The Yakima River basin aquifer system underlies about 6,200 square miles in south-central Washington. The aquifer system consists of basin-fill deposits occurring in six structural-sedimentary basins, the Columbia River Basalt Group (CRBG), and generally older bedrock. The basin-fill deposits were divided into 19 hydrogeologic units, the CRBG was divided into three units separated by two interbed units, and the bedrock was divided into four units (the Paleozoic, the Mesozoic, the Tertiary, and the Quaternary bedrock units). The thickness of the basin-fill units and the depth to the top of each unit and interbed of the CRBG were mapped. Only the surficial extent of the bedrock units was mapped due to insufficient data. Average mapped thickness of the different units ranged from 10 to 600 feet. Lateral hydraulic conductivity (Kh) of the units varies widely indicating the heterogeneity of the aquifer system. Average or effective Kh values of the water-producing zones of the basin-fill units are on the order of 1 to 800 ft/d and are about 1 to 10 ft/d for the CRBG units as a whole. Effective or average Kh values for the different rock types of the Paleozoic, Mesozoic, and Tertiary units appear to be about 0.0001 to 3 ft/d. The more permeable Quaternary bedrock unit may have Kh values that range from 1 to 7,000 ft/d. Vertical hydraulic conductivity (Kv) of the units is largely unknown. Kv values have been estimated to range from about 0.009 to 2 ft/d for the basin-fill units and Kv values for the clay-to-shale parts of the units may be as small as 10-10 to 10-7 ft/d. Reported Kv values for the CRBG units ranged from 4x10-7 to 4 ft/d. Variations in the concentrations of geochemical solutes and the concentrations and ratios of the isotopes of hydrogen, oxygen, and carbon in groundwater provided information on the hydrogeologic framework and groundwater movement. Stable isotope ratios of water (deuterium and oxygen-18) indicated dispersed sources of groundwater recharge to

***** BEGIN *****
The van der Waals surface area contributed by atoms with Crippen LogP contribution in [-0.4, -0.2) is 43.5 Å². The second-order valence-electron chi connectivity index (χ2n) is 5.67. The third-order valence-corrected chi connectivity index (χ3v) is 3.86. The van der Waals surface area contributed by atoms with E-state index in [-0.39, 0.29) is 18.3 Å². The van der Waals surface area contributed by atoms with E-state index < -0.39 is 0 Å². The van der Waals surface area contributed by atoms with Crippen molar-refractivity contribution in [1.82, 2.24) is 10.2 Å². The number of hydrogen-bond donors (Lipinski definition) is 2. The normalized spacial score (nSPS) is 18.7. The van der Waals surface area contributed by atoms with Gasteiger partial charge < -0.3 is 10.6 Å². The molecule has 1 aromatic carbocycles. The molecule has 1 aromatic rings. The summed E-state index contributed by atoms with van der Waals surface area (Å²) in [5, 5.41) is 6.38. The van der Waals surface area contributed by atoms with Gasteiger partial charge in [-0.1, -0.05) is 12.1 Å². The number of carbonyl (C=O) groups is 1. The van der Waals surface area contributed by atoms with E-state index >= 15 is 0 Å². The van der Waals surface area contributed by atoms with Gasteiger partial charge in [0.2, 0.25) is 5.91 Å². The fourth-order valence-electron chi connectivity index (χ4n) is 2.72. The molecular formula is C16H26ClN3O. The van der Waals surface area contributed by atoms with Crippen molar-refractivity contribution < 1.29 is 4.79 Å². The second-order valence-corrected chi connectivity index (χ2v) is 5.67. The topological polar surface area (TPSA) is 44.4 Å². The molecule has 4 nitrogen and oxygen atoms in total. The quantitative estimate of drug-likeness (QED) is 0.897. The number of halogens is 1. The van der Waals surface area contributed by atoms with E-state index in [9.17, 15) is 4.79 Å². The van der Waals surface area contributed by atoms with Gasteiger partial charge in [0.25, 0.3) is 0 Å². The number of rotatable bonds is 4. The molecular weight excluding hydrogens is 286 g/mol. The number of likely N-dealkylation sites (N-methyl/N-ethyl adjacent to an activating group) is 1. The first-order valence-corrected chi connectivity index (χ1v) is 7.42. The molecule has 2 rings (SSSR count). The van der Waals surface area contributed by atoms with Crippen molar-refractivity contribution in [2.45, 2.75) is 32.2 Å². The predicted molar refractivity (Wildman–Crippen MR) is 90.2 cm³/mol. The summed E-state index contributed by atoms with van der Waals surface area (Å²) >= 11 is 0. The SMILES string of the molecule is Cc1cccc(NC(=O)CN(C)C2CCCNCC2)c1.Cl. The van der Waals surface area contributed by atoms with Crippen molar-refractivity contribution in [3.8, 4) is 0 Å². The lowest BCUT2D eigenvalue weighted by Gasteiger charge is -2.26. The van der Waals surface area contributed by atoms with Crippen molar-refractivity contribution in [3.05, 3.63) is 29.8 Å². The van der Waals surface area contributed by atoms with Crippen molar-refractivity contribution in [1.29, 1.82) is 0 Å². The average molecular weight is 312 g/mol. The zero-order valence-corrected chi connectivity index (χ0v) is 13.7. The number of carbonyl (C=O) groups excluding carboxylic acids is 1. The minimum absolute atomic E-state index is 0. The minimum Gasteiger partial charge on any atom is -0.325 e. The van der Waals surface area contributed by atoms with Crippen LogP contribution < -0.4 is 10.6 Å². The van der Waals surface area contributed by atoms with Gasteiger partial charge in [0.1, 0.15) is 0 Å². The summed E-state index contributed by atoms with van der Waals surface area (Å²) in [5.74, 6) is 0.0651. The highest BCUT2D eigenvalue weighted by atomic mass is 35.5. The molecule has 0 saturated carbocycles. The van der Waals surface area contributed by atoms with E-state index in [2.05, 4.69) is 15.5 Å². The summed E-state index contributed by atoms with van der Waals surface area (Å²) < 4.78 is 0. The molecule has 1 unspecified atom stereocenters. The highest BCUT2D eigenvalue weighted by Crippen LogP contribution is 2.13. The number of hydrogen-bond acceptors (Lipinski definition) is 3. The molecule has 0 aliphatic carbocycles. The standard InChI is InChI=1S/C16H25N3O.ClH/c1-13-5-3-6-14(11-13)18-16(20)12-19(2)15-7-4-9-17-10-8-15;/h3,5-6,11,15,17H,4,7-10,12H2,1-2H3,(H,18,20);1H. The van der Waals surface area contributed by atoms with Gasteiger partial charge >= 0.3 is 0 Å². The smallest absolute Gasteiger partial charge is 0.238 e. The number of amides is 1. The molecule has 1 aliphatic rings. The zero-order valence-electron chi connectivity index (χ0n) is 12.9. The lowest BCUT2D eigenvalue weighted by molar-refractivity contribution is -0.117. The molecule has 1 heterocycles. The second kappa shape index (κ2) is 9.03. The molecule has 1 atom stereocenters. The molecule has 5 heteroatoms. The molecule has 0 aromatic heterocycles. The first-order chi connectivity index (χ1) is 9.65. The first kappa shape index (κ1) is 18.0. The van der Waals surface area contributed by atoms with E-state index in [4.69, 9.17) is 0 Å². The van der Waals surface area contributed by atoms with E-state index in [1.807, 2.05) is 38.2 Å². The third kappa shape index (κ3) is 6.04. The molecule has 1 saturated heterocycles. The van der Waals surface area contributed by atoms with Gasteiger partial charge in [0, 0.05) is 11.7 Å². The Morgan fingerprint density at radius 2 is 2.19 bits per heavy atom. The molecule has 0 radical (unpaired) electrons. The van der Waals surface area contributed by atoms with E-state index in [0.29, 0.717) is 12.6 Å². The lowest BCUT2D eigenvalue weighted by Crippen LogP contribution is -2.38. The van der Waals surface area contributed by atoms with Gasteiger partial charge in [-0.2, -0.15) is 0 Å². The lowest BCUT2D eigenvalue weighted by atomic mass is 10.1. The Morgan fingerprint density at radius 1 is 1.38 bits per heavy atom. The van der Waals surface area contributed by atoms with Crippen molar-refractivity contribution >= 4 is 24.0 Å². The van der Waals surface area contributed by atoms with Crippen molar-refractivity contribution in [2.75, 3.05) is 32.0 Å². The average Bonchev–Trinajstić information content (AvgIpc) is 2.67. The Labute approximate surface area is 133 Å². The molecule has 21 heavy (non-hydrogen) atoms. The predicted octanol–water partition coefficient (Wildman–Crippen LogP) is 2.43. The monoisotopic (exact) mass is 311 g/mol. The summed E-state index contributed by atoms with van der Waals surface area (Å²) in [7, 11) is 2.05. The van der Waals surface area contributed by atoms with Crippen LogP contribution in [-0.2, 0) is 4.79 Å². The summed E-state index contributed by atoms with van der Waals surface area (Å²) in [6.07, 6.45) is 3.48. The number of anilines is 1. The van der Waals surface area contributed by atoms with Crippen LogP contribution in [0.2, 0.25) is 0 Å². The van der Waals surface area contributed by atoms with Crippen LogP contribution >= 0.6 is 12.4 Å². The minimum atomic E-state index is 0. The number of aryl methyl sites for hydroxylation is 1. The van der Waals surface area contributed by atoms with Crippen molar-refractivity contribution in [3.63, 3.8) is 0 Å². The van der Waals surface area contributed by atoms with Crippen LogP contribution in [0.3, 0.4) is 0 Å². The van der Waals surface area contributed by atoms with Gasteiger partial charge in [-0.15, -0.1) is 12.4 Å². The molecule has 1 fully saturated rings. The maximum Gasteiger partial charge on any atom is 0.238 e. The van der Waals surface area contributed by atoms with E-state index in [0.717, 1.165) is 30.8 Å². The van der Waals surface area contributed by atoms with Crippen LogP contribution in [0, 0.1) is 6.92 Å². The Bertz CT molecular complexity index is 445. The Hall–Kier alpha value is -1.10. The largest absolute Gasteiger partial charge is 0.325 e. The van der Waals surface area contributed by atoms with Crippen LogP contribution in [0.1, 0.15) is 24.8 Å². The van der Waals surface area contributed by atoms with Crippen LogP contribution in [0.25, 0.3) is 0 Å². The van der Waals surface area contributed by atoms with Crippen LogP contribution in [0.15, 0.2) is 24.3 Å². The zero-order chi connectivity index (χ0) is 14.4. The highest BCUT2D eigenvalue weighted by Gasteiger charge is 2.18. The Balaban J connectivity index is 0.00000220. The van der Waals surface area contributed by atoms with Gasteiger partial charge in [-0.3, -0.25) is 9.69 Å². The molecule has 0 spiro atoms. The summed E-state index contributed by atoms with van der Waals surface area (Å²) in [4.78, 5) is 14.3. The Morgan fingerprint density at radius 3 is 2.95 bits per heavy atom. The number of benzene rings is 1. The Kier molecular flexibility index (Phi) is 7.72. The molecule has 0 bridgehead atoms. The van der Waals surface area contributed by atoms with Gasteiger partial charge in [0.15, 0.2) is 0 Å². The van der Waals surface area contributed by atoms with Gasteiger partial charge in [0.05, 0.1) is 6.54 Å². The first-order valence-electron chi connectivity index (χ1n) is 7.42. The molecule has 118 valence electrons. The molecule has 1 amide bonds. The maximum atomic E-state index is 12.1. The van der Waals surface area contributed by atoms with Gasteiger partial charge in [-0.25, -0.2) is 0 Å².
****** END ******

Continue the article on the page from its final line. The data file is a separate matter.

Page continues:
10. Investigating groundwater flow between Edwards and Trinity aquifers in central Texas.

    Science.gov (United States)

    Wong, C I; Kromann, J S; Hunt, B B; Smith, B A; Banner, J L

    2014-01-01